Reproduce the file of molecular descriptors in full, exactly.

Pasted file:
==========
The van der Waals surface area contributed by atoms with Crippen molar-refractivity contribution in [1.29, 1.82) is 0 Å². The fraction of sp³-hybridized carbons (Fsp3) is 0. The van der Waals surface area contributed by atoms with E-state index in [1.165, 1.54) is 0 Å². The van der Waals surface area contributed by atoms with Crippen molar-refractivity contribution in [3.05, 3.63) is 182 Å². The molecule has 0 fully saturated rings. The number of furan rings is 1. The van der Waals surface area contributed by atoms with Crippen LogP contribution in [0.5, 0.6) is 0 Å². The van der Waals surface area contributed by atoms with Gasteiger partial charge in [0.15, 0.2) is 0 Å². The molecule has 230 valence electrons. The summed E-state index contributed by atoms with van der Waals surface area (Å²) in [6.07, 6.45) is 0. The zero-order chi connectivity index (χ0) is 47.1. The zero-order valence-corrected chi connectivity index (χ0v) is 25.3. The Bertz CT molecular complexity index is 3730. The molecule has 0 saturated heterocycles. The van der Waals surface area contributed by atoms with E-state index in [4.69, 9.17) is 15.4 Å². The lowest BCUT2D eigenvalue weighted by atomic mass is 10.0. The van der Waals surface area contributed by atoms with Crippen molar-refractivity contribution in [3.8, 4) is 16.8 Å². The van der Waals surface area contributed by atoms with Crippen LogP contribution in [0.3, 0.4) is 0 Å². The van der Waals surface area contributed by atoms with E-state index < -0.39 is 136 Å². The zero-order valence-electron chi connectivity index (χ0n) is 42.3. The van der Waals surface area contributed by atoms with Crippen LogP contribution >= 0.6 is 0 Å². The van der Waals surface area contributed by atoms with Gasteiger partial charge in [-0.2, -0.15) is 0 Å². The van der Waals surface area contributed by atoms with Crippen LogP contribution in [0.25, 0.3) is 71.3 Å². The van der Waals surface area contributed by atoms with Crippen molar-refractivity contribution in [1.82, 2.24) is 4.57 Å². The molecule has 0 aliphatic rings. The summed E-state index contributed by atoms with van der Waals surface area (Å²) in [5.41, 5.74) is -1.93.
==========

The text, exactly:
The van der Waals surface area contributed by atoms with Crippen molar-refractivity contribution in [1.29, 1.82) is 0 Å². The fraction of sp³-hybridized carbons (Fsp3) is 0. The van der Waals surface area contributed by atoms with E-state index in [1.165, 1.54) is 0 Å². The van der Waals surface area contributed by atoms with Crippen molar-refractivity contribution in [3.05, 3.63) is 182 Å². The molecule has 0 fully saturated rings. The number of furan rings is 1. The van der Waals surface area contributed by atoms with Crippen LogP contribution in [0.5, 0.6) is 0 Å². The van der Waals surface area contributed by atoms with Gasteiger partial charge in [0.15, 0.2) is 0 Å². The molecule has 230 valence electrons. The summed E-state index contributed by atoms with van der Waals surface area (Å²) in [6.07, 6.45) is 0. The zero-order chi connectivity index (χ0) is 47.1. The zero-order valence-corrected chi connectivity index (χ0v) is 25.3. The Bertz CT molecular complexity index is 3730. The molecule has 0 saturated heterocycles. The van der Waals surface area contributed by atoms with E-state index in [4.69, 9.17) is 15.4 Å². The lowest BCUT2D eigenvalue weighted by atomic mass is 10.0. The van der Waals surface area contributed by atoms with Crippen molar-refractivity contribution in [3.8, 4) is 16.8 Å². The van der Waals surface area contributed by atoms with Crippen LogP contribution in [0.3, 0.4) is 0 Å². The van der Waals surface area contributed by atoms with E-state index < -0.39 is 136 Å². The zero-order valence-electron chi connectivity index (χ0n) is 42.3. The van der Waals surface area contributed by atoms with Crippen LogP contribution >= 0.6 is 0 Å². The van der Waals surface area contributed by atoms with Gasteiger partial charge in [-0.2, -0.15) is 0 Å². The van der Waals surface area contributed by atoms with Crippen LogP contribution in [0.25, 0.3) is 71.3 Å². The van der Waals surface area contributed by atoms with Crippen molar-refractivity contribution in [1.82, 2.24) is 4.57 Å². The molecule has 0 aliphatic rings. The summed E-state index contributed by atoms with van der Waals surface area (Å²) in [5.41, 5.74) is -1.93.